Explaining the collaborative divorce process

On Behalf of | Sep 7, 2021 | Collaborative Divorce

Most people in Pennsylvania think that divorce always involves bitter litigation in court. However, there are alternative dispute resolution methods available through which couples may be able to negotiate full agreements outside of the court process. One of these alternative dispute resolution methods is collaborative divorce.

What is a collaborative divorce?

Collaborative divorce is an out-of-court process through which the divorcing spouses, their attorneys and several other professionals meet to try to negotiate full agreements for their divorces. The idea behind collaborative divorce is that people are generally happier with the outcomes of their divorce cases when they negotiate them rather than leaving the decisions up to a judge. While this process is not appropriate for every divorce, it might work well for couples who can communicate with each other and maintain an open mind during the negotiations.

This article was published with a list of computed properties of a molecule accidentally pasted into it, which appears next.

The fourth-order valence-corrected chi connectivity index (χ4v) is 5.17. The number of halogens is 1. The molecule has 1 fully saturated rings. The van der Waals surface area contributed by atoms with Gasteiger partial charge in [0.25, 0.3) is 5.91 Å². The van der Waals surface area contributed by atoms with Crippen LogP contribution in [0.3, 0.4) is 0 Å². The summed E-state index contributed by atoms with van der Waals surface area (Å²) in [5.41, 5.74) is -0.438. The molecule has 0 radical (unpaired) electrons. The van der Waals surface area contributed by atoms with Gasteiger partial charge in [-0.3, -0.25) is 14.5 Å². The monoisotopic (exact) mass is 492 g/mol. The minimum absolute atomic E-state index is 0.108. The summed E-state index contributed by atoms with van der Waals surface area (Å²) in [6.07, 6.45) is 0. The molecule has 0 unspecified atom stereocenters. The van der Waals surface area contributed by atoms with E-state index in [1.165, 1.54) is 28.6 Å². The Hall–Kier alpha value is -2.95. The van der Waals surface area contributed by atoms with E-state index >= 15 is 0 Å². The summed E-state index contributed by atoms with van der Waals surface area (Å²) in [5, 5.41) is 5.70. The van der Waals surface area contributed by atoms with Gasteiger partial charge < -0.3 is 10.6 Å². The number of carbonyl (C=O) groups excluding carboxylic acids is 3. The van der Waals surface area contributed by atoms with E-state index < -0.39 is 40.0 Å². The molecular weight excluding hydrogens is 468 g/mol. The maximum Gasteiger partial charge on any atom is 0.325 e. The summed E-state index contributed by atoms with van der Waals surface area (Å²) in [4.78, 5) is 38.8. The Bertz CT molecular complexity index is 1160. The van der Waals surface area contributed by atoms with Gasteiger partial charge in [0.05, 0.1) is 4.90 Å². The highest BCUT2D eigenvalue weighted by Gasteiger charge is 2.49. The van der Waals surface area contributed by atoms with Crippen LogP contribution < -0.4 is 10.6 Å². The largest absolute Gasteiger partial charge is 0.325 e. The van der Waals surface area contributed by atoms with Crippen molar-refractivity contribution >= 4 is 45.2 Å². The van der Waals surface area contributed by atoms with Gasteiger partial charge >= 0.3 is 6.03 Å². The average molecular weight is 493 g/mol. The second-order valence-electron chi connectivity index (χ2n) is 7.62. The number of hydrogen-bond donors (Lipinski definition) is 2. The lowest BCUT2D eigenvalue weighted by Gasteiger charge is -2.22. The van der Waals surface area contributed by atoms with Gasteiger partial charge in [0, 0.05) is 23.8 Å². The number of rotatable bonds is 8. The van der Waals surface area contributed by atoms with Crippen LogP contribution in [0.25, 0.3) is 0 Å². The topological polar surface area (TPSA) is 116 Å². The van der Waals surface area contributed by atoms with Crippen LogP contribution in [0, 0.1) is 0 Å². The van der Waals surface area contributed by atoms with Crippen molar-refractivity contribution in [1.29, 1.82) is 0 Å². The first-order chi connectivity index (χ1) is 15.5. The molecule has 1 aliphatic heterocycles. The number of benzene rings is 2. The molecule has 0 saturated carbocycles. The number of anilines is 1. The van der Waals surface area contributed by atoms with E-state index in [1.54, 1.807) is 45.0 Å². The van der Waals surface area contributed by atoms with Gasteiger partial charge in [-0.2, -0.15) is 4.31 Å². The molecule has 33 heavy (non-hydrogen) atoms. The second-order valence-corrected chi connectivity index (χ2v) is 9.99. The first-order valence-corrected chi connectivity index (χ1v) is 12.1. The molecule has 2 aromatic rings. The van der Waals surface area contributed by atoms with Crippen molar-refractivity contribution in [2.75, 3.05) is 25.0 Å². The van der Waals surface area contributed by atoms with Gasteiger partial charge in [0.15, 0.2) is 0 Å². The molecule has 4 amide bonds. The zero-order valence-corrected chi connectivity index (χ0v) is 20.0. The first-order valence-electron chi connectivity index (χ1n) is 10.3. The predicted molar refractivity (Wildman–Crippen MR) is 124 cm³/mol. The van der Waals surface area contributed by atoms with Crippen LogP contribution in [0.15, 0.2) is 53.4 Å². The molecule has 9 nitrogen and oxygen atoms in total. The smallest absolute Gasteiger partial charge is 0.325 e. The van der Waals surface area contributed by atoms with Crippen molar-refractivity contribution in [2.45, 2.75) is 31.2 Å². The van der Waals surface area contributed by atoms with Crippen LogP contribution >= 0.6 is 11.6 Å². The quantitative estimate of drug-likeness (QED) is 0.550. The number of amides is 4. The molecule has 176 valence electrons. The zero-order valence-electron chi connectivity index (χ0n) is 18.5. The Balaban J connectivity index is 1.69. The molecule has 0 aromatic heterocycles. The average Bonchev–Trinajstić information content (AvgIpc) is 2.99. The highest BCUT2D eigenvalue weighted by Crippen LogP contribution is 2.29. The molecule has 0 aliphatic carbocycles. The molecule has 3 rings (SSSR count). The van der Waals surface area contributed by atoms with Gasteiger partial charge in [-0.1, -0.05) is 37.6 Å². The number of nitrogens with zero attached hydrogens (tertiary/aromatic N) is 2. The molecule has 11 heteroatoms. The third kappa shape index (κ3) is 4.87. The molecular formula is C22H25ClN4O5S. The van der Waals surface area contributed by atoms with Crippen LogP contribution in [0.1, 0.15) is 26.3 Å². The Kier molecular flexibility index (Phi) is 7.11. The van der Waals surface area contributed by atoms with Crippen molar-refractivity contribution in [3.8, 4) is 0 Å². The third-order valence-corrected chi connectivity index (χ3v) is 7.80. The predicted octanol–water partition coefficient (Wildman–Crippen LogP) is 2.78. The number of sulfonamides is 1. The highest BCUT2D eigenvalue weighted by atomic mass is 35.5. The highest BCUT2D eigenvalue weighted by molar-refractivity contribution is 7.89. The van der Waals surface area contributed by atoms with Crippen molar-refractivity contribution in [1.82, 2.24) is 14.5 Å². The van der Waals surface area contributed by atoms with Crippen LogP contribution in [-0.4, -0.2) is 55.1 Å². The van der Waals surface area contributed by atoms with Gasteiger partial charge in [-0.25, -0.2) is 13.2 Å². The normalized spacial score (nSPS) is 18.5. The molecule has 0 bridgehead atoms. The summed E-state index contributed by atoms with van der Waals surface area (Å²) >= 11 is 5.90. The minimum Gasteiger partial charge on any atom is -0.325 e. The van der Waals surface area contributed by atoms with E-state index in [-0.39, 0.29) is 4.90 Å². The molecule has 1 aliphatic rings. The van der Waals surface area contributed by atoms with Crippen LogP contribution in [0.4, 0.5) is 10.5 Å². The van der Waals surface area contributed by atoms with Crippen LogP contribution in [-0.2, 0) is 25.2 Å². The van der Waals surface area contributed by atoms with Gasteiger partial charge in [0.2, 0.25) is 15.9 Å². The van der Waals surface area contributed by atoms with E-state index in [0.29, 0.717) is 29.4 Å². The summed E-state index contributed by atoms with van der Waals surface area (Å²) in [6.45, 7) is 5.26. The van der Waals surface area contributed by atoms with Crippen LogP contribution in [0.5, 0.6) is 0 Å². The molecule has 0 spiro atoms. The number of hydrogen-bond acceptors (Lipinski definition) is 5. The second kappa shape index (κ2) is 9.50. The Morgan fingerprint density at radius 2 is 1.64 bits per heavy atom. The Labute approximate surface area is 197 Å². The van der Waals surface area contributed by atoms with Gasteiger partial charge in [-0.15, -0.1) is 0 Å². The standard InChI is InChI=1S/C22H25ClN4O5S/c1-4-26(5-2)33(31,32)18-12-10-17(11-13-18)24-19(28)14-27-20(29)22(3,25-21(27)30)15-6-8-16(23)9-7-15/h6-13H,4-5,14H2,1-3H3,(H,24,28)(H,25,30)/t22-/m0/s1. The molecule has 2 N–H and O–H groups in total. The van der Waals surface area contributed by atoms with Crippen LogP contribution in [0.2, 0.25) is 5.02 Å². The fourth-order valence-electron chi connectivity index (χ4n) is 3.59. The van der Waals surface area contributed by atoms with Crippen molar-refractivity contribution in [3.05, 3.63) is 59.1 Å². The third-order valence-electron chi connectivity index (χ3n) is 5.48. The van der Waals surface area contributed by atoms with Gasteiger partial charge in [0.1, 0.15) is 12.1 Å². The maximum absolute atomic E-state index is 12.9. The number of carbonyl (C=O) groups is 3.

How does the collaborative divorce process work?

In a collaborative divorce, both spouses and a team of professionals will meet with each other several times. In addition to lawyers, the professionals might include financial planners for help with dividing property, real estate brokers if the home will be sold, parenting coordinators to help design a parenting plan that works for everyone involved, and child psychologists to ensure that any agreements reached will protect the children’s mental and emotional health. The parties will negotiate to try to reach a full agreement. If an agreement is reached, it will then be filed with the court and become a part of the final divorce decree.

People who are unable to reach agreements through the collaborative divorce process will have to start over from scratch and litigate their cases through the court process. Collaborative divorce might not work for couples who cannot communicate with each other or for those whose marriages involve domestic violence and other similar problems. However, for couples who are open to negotiation and compromise, collaborative divorce may be easier and less costly than going through the court system.

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